Director: Spike Lee
Starring: Edward Norton, Rosario Dawson, Barry Pepper, Philip Seymour Hoffman, Brian Cox
Spike Lee’s 25th Hour is one of those films that is at once a perfect snapshot of its time and the sort of film that is so vitally alive that its ability to move and speak to you is not in any way hampered by being removed from the context of its original release. We’ll never know exactly what this “day in the life” movie would have looked like if the events of September 11th had never happened; some of its strongest elements would no doubt have remained intact as it followed its protagonist during his last day of freedom, reconciling himself to what he’s losing and making peace with where he’s heading, but it may not have had the elegiac quality that it possesses by setting its story in the shadow of national tragedy. Lee can be a divisive filmmaker, but his is the perfect voice for this particular story and 25th Hour is one of his absolute best films.
Over the course of the film, Monty Brogan (Edward Norton) will live out his last 24 hours as a free man and then, on the 25th hour, turn himself in to begin a stint in prison for drug dealing. In addition to his worries about his ability to survive in prison, he’s contending with his suspicions about who turned on him, aware that only two people knew where he hid the drugs and drug money found during a raid by DEA agents: his girlfriend, Naturelle (Rosario Dawson), and Kostya (Tony Siragusa), a member of the Russian gang for whom he was dealing drugs. The gang is hosting a “going away” party for Monty that evening and he gathers Naturelle, who would much rather spend the time alone with Monty and get him to talk about what he’s feeling, and his friends Frank (Barry Pepper) and Jacob (Philip Seymour Hoffman) to join him. He also makes a visit to his father, James (Brian Cox), where he find himself with a moment alone in which he can vent his anger and frustration at everyone and everything before finally circling back to himself and delivering the judgment he ultimately cannot escape: “You had it all and you threw it away.” Whether someone turned him in or not, it’s his own choices that have brought him to this moment and now his life will never be the same again.
That monologue that Monty delivers to himself in the men’s room of his father’s bar is the verbal equivalent of holding New York City upside down and shaking it, then dissecting everything that falls out with the most jaundiced of eyes, letting no one escape judgment. It’s an angry, hate-filled rant that effectively sums up the incoherent rage that often follows in the wake of tragedy, and in Monty’s particular case, it’s the cathartic experience he needs in order to work through his grief and come towards acceptance for his situation. It’s a doozy of a speech, well executed by Lee behind the camera and Norton in front of it, one that is amazingly matched by another monologue at the end, when James imagines an alternative future for his son, one in which he does not go to prison. If nothing else, 25th Hour, which was adapted for the screen by David Benioff from his novel of the same name, possesses one of the richest screenplays of the last 15 years, one which gives the assembled cast plenty to sink their teeth into as their characters struggle to come to terms with a loss as they’re experiencing it.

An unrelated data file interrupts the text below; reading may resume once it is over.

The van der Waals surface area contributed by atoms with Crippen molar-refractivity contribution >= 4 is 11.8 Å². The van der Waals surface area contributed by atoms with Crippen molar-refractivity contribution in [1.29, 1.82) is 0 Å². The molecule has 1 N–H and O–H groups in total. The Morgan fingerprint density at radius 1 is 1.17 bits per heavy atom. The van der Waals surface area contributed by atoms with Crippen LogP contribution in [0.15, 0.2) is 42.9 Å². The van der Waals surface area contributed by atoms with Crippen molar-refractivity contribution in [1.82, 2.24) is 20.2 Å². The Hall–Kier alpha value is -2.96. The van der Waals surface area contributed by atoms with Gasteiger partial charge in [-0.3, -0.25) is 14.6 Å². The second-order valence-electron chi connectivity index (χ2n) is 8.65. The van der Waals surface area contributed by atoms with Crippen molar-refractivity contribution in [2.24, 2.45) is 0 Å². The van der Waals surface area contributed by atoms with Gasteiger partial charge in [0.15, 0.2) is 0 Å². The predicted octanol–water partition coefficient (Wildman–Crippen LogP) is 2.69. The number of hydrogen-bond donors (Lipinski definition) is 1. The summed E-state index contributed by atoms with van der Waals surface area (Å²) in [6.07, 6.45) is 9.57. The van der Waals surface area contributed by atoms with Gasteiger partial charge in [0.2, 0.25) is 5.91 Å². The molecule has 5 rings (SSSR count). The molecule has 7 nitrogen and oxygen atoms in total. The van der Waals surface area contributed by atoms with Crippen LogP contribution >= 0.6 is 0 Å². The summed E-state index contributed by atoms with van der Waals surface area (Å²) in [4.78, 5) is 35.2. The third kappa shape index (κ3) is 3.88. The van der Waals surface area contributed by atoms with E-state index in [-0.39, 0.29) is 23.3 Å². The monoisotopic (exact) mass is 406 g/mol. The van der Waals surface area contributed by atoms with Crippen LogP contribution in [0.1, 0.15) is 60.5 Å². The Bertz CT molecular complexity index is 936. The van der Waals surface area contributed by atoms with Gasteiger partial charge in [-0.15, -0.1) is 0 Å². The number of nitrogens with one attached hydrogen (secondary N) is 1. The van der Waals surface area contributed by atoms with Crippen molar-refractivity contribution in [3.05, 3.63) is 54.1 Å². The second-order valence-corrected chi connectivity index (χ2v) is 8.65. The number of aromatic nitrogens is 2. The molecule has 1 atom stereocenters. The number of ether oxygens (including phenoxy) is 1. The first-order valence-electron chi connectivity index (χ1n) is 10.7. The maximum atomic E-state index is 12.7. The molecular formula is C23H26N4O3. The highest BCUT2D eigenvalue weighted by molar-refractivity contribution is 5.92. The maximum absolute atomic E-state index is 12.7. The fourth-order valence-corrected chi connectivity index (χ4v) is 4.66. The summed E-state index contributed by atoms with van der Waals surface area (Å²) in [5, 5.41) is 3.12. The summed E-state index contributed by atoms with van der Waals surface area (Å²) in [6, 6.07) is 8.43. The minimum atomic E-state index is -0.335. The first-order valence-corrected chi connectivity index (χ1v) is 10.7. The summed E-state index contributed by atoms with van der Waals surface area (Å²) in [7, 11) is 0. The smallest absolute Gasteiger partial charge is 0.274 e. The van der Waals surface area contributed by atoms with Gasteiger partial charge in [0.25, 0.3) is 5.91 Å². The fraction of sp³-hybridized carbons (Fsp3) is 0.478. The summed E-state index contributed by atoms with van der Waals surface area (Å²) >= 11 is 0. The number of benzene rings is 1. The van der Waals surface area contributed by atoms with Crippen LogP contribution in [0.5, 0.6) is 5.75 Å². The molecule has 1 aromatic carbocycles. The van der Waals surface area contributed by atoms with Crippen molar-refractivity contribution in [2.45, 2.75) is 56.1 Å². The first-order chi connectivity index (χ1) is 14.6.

That it also manages to seamlessly incorporate September 11th into the story only makes it stronger, using the event as a mirror for what’s happening in the story. Just as New York has become a city split into “before September 11th” and “after September 11th,” so too does Monty will become a man split into the time “before prison” and “after prison.” At its core, 25th Hour is a story about a definitive break between two eras, mourning what “was” and finding a way to accept what is about to “become.” Though the spectre of the attacks is everywhere – at one point the film pauses in Frank’s apartment, which overlooks ground zero – it isn’t directly about that event, which ironically makes it one of the best films made to date about September 11th, one that probably could only have been made by a filmmaker as synonymous with New York as Lee. Lee can be a heavy hand sometimes, but he brings a delicate touch here, trusting that just a few references to the attacks will be enough to underscore the themes of loss and transition. His direction is unobtrusive, steady, and disciplined as it methodically builds towards the film’s marvelous, mesmerizing finale. “It all came so close to never happening,” James intones at the end of his monologue. “This life came so close to never happening.” 25th Hour is about loss and the fragility of what we have, but it’s also about the small miracle of ever having had it in the first place, and Lee captures that truth beautifully in this haunting, wonderful film.